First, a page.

Is a Texas DWI a felony or misdemeanor offense?

On Behalf of | Aug 6, 2023 | DWI Defense

Driving while intoxicated (DWI) charges are among the most common criminal infractions prosecuted in Texas. Despite how frequently people get arrested for DWI offenses, there is a lot of misinformation spread about such charges. People may share exaggerated tall tales about the penalties that the courts impose and the social consequences of a DWI. They may also wrongfully believe that the same rules apply to every drunk driving case prosecuted in Texas.

As a result of this misinformation, those who are trying to mitigate the consequences of a recent DWI arrest are often unsure about the best path forward. Someone recently arrested for DWI may not even know whether they will face a felony or misdemeanor charge in criminal court. How do prosecutors typically handle DWI cases in Texas?

Many DWI offenses are misdemeanors

The average DWI case involves someone pulled over for driving poorly who is over the legal limit for their blood alcohol concentration (BAC). These drivers will end up arrested and prosecuted for displaying impairment at the wheel or technically violating the law by being over the legal limit for their BAC.

Those who have few or no prior offenses on their record and who get arrested for a technical DWI infraction will often face misdemeanor charges. However, state statutes do allow prosecutors to charge someone with a felony offense instead. The situations in which a DWI arrest will lead to felony charges include:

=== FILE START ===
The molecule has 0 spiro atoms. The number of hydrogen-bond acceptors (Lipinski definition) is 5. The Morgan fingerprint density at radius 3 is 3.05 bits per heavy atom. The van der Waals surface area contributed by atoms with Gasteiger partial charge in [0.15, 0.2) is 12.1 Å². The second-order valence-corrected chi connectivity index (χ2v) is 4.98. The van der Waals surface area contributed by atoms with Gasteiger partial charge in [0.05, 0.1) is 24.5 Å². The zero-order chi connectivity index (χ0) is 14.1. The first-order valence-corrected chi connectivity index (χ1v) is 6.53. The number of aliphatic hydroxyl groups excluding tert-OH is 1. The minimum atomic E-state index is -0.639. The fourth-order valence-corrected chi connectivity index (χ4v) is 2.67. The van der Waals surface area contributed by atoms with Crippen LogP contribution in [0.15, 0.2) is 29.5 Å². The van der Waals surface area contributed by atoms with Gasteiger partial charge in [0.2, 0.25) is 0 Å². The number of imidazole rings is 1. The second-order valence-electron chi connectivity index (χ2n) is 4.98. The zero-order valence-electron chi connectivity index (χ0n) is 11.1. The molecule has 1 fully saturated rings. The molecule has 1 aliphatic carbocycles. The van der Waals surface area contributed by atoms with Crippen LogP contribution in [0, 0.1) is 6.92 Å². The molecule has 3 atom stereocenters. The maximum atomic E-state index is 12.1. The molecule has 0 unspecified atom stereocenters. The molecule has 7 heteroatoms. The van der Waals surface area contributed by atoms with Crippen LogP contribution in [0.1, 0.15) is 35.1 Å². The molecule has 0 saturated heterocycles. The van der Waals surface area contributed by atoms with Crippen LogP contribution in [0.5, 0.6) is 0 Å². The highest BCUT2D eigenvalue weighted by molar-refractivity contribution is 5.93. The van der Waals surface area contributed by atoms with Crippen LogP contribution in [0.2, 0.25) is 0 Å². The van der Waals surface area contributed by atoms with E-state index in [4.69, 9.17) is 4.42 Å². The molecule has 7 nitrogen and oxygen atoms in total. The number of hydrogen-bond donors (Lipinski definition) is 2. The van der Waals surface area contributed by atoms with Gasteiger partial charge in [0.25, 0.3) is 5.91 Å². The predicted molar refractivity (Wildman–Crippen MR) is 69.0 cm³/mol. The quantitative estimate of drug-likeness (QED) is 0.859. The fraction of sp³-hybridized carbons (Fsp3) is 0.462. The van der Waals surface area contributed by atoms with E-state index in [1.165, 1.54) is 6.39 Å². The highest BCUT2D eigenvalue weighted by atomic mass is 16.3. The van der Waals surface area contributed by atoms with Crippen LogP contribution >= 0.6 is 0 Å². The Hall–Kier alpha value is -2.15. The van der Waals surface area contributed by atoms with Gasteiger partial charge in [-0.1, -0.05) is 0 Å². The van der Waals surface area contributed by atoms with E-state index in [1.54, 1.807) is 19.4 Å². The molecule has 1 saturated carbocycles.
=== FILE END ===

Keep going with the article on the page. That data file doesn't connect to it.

• third or subsequent charges
  • incidents with children 14 years old or younger in the vehicle
  • arrests resulting from crashes where people get hurt or die

If a DWI involves those aggravating factors, the person accused could very well face a felony DWI charge. A felony DWI will cause issues with more background checks and will typically result in more criminal consequences. Those accused of a DWI with a minor in the vehicle with face special charges with enhanced penalties, including up to $10,000 in fines. There are separate charges for DWI offenses that result in either injury or death.

Those accused of impaired driving typically want to learn as much as they can about the likely charges and consequences they will face. Seeking legal guidance can provide this clarity as well as legal support. Fighting DWI charges can potentially help people avoid jail time, license suspensions and future felony charges regardless of how those charges are classified.

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